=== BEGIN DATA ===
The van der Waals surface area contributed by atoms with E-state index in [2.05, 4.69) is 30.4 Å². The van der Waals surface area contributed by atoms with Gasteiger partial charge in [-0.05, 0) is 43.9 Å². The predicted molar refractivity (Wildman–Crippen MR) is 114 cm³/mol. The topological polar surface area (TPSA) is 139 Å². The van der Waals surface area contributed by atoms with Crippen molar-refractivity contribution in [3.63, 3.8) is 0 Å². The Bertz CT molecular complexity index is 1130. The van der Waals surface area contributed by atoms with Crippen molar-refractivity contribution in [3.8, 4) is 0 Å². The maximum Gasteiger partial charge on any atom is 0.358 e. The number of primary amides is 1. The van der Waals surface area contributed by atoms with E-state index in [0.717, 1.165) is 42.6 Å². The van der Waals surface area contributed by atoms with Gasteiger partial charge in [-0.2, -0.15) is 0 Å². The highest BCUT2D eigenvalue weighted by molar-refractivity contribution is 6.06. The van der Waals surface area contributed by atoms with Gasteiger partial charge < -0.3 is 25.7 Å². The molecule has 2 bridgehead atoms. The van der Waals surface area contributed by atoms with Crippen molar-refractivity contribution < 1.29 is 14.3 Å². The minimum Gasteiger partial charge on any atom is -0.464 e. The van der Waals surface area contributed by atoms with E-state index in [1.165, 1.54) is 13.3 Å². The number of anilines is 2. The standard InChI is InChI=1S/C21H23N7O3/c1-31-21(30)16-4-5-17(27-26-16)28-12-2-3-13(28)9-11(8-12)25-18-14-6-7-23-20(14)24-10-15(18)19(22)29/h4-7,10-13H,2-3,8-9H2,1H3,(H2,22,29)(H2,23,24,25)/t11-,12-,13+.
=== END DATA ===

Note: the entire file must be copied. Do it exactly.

The van der Waals surface area contributed by atoms with E-state index in [2.05, 4.69) is 30.4 Å². The van der Waals surface area contributed by atoms with Gasteiger partial charge in [-0.05, 0) is 43.9 Å². The predicted molar refractivity (Wildman–Crippen MR) is 114 cm³/mol. The topological polar surface area (TPSA) is 139 Å². The van der Waals surface area contributed by atoms with Crippen molar-refractivity contribution in [3.63, 3.8) is 0 Å². The Bertz CT molecular complexity index is 1130. The van der Waals surface area contributed by atoms with Crippen molar-refractivity contribution in [3.8, 4) is 0 Å². The maximum Gasteiger partial charge on any atom is 0.358 e. The number of primary amides is 1. The van der Waals surface area contributed by atoms with E-state index in [0.717, 1.165) is 42.6 Å². The van der Waals surface area contributed by atoms with Gasteiger partial charge in [-0.2, -0.15) is 0 Å². The highest BCUT2D eigenvalue weighted by molar-refractivity contribution is 6.06. The van der Waals surface area contributed by atoms with Gasteiger partial charge < -0.3 is 25.7 Å². The molecule has 2 bridgehead atoms. The van der Waals surface area contributed by atoms with Crippen molar-refractivity contribution < 1.29 is 14.3 Å². The minimum Gasteiger partial charge on any atom is -0.464 e. The van der Waals surface area contributed by atoms with E-state index in [1.165, 1.54) is 13.3 Å². The number of anilines is 2. The standard InChI is InChI=1S/C21H23N7O3/c1-31-21(30)16-4-5-17(27-26-16)28-12-2-3-13(28)9-11(8-12)25-18-14-6-7-23-20(14)24-10-15(18)19(22)29/h4-7,10-13H,2-3,8-9H2,1H3,(H2,22,29)(H2,23,24,25)/t11-,12-,13+.